“The greatest presentations of Tristan are those that invite the audience to take that cosmic journey, and between the exquisite artistry Eun Sun will bring and the spacious elegance of Paul Curran’s production, I think that audiences will be able to take that space-time journey this October. There’s nothing else like it in human creation.”

Eun Sun Kim
Eun Sun Kim | Credit: Stefan Cohen/San Francisco Opera

Kim is conducting new productions of Un ballo in maschera and Tristan and Isolde, as well as Idomeneo and the Beethoven concert. Those first two works are part of Kim’s ongoing initiative, announced by SF Opera in 2022, to lead one opera by Verdi and one by Wagner each season.

The international cast of Un ballo in maschera includes American tenor Michael Fabiano, Armenian soprano Lianna Haroutounian, Mongolian baritone Amartuvshin Enkhbat, Romanian mezzo-soprano Judit Kutasi, and Chinese soprano Meigui Zhang.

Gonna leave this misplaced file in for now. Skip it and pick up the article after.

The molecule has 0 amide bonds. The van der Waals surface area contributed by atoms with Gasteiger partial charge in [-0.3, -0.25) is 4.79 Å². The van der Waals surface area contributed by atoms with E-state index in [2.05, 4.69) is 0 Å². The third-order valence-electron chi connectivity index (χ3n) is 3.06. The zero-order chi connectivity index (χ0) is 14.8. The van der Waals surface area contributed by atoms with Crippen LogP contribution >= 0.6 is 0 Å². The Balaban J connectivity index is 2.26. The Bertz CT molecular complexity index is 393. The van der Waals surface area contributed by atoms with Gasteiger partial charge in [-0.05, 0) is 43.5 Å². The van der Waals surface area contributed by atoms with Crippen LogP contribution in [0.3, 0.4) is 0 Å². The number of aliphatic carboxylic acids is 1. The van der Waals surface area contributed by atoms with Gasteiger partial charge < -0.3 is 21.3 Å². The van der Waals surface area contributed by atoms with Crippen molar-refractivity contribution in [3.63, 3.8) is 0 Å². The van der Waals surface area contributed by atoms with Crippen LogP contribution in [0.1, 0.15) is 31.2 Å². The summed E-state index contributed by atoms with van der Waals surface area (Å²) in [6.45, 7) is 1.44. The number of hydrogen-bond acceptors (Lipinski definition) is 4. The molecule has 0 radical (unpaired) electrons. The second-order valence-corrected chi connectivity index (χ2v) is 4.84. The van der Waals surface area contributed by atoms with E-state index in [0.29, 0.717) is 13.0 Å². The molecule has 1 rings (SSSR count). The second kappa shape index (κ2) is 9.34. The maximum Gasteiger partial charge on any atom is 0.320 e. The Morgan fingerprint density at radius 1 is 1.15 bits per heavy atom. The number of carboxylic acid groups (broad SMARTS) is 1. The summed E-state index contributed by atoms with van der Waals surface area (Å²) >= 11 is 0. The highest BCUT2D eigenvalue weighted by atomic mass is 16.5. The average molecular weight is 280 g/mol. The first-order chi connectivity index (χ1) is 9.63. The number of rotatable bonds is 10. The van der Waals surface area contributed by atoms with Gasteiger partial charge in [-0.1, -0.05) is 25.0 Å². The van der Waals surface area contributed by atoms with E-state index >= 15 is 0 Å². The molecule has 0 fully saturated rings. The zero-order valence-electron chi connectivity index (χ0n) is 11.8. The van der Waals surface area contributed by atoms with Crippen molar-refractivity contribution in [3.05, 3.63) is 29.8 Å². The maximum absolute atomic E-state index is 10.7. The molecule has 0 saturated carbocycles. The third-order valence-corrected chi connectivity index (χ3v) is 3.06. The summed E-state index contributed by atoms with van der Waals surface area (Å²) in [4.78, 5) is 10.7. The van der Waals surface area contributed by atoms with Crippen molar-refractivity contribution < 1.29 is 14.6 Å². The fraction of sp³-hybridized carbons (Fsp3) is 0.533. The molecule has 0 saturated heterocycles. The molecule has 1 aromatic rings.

Karen Kamensek conducts The Handmaid’s Tale, with Irene Roberts, Lindsay Ammann, Sarah Cambidge, John Relyea, Simone McIntosh, and Christopher Oglesby in the cast.

Simon O’Neill and Anja Kampe sing the title roles of Tristan and Isolde; the cast also includes Wolfgang Koch, Annika Schlicht, and Kwangchul Youn.

Benjamin Manis conducts Carmen, with Eve-Maud Hubeaux in the title role and a cast also featuring Jonathan Tetelman, Louise Alder, Christian Van Horn, Christopher Oglesby, and Alex Boyer.

La bohème is conducted by Ramón Tebar; the cast includes Pene Pati as Rodolfo (alternating with Evan LeRoy Johnson), Karen Chia-ling Ho as Mimi (alternating with Nicole Car), Lucas Meachem as Marcello (alternating with Will Liverman), Andrea Carroll as Musetta (alternating with Brittany Renee), and Bogdan Talos as Colline.

The title role of Idomeneo falls to Matthew Polenzani; Daniela Mack is Idamante, Ying Fang is Ilia, and Elza van den Heever is Elettra.

1932 La traviata
SF Opera’s 1932 production of La traviata | Credit: Morton Photo